What are some of the valuation issues? The environment is one of our biggest time bombs right now. Many businesses right now are of uncertain value. They acquire companies that are sitting on environmental time bombs, where the cost to cure will exceed the value of the company. So, banks today won't give them any money until an impact study is done. The banks don't even foreclose so they won't have to take ownership.

Many people attempt to value closely held companies from the concept of the public world, but most of the time you can't find comparable public companies.

I defy you to find five closely held businesses that are profitable, that let the world know that they were up for sale. A profitable company doesn't want to let the world know they're for sale. They don't want their employees to know. They don't want their banks to know, their vendors to know, the competition to know. Who are the ones you find for sale? The ones that have to get out of business, those that can't survive. So, the principle of fair market value for closely held companies can't exist because the knowledge isn't there.

We have an interesting world. Selecting comparable companies doesn't mean in the same line of business alone. What's the asset base? What's their location? What's their technology? There's about 25 items that could make the basis for comparison.

In business appraisal, you have the dilemma of trying to be independent and objective, which is what valuation is really about and being an advocate of your client's interests. Furthermore, selling price is affected by the bargaining power of the buyer versus the seller. The job of business valuation is interesting, but never easy. Thank you.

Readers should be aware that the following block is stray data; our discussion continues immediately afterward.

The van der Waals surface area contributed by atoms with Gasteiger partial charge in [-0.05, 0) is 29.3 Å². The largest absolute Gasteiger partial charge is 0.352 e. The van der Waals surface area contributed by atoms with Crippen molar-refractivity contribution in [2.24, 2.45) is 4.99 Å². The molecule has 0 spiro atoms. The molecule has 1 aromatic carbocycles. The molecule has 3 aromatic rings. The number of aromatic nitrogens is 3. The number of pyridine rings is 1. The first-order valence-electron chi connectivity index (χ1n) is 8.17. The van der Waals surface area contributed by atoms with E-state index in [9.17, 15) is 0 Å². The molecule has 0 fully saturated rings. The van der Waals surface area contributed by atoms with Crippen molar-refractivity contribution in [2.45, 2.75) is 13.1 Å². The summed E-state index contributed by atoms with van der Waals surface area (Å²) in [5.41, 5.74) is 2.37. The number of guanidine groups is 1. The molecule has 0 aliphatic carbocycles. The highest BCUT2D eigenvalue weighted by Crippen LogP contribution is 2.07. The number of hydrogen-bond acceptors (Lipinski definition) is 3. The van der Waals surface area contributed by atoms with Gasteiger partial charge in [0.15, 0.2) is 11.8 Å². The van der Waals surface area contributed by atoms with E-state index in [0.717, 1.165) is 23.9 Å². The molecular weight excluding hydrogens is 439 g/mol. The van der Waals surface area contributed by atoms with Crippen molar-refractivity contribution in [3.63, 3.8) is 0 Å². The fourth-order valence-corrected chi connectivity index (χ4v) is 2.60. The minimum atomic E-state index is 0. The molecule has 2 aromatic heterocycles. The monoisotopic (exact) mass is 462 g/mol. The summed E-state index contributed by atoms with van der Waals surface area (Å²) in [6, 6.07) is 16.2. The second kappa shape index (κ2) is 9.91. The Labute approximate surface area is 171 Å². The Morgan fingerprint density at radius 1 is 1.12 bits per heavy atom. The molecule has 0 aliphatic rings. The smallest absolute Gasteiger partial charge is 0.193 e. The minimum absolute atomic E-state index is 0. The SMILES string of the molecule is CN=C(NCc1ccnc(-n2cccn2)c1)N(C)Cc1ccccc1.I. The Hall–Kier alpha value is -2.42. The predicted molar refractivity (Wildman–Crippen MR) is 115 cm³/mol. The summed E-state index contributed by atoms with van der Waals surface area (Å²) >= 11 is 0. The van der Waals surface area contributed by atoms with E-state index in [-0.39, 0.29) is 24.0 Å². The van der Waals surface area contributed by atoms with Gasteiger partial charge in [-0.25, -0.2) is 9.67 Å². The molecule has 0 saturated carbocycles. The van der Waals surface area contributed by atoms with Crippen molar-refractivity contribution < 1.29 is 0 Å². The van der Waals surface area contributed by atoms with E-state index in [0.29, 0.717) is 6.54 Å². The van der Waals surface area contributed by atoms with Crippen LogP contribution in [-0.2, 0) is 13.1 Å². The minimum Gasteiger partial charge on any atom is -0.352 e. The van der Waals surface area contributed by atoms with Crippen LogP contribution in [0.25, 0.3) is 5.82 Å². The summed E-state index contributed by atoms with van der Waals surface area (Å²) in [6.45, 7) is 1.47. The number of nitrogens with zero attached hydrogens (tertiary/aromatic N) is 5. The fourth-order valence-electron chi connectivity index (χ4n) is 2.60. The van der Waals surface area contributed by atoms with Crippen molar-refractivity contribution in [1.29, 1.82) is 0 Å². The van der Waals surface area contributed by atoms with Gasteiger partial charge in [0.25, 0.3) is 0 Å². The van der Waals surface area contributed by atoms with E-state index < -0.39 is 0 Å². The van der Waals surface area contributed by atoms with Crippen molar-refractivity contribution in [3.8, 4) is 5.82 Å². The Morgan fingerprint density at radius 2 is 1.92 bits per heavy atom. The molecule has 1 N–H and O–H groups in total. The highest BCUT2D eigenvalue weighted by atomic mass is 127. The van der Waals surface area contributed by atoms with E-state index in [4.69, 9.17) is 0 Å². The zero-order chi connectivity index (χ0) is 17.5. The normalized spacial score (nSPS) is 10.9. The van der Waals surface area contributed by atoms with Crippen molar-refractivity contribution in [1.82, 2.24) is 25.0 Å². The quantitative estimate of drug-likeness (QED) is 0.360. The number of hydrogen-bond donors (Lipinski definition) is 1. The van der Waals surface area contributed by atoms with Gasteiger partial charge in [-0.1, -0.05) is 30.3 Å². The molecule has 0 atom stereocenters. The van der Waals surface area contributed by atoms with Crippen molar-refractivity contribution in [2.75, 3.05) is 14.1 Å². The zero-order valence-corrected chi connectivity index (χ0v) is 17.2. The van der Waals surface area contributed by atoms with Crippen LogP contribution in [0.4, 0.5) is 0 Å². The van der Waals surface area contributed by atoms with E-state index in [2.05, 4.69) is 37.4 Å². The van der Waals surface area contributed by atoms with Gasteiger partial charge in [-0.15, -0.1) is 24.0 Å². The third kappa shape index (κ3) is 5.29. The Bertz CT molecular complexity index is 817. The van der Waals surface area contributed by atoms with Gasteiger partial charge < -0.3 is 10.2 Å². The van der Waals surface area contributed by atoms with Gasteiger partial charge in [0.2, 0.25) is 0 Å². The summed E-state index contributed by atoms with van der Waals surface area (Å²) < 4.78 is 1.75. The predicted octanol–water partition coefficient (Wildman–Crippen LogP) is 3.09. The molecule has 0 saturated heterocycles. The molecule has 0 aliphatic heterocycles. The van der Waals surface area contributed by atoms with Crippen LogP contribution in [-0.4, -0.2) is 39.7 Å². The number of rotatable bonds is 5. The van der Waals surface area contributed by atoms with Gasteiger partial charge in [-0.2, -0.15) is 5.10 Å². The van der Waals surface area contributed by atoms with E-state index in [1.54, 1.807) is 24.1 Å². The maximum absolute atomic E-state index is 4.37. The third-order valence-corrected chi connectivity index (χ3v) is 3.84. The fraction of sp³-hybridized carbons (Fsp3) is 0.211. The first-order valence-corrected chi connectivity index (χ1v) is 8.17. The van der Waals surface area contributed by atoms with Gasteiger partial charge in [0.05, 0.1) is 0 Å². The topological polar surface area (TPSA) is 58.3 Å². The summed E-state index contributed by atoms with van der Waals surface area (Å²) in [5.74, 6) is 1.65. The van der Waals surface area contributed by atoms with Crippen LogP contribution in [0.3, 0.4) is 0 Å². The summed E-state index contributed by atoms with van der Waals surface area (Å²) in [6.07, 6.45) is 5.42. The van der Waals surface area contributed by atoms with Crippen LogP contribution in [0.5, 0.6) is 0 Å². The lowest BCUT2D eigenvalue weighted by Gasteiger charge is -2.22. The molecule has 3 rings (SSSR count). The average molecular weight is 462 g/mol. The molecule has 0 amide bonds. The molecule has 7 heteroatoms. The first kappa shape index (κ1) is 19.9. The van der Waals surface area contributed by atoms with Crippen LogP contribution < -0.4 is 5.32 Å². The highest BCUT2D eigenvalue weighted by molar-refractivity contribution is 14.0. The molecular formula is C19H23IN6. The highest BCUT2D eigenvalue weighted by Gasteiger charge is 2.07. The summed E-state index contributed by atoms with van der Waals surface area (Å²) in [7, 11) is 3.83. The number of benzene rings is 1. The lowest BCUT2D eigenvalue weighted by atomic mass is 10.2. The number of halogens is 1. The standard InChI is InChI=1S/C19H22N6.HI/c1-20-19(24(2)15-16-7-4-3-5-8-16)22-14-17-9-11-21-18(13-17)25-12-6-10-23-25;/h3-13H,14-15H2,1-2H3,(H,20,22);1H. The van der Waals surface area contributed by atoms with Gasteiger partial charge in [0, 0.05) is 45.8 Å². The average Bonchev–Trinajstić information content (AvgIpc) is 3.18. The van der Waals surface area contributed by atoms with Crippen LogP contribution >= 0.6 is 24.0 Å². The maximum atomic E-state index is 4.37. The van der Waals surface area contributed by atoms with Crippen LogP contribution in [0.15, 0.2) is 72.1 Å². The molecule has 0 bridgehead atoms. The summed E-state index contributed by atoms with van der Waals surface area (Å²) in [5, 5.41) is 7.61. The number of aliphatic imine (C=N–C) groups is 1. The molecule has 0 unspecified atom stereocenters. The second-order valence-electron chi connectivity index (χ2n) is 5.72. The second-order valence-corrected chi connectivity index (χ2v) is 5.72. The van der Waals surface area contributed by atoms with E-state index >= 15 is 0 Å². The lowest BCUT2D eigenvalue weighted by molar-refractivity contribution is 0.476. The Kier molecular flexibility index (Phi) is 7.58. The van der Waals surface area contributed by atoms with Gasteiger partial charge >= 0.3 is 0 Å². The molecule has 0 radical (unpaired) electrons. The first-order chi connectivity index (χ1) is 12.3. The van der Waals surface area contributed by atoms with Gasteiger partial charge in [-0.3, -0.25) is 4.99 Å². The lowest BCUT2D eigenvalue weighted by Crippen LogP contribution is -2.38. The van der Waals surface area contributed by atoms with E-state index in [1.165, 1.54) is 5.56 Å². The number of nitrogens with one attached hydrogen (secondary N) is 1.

Question: What methodology do you employ when performing an international acquisition analysis?

Sam: Our current recommendation is that you would value the company in local currency, discounting it at a local cost of capital for that kind of firm. We bring that value back to a present value today in local currency and then convert at today's spot rate to determine the equivalent in U.S. dollars.

Bob: There are some trade-offs here. The alternative to Sam's view is that you have to project exchange rates in the future so that you can then convert cash flow in the local currency back to U.S. dollars and then use U.S. capital markets. I think Sam's approach is ideal, especially in countries that have fairly well-developed capital markets, where it is possible to get a reasonable estimate of what capital markets are in the foreign country. Sam's approach avoids confounding the bet on exchange rates with whether the acquisition is a smart business move. Sometimes you can make a deal look good because of the exchange rate that forced the cash, not because it was good business in that country. The difficulty is a country where the capital markets are such that it's almost impossible to come up with a local cost of capital. The other problem is the portfolios problem. It may be a little harder to communicate that in the corporate world. I sort of like Sam's approach for the reasons I mentioned.

Sam: I would say my comments were specifically related to valuation. If we were looking at something sizable, lets say in Europe, we would do the valuation as I just outlined for you. Then, for things like earnings per share impact, and an internal measure called "return on net assets," we would look at impacts translated to U.S. dollars. However, the valuation would be clean like I just suggested.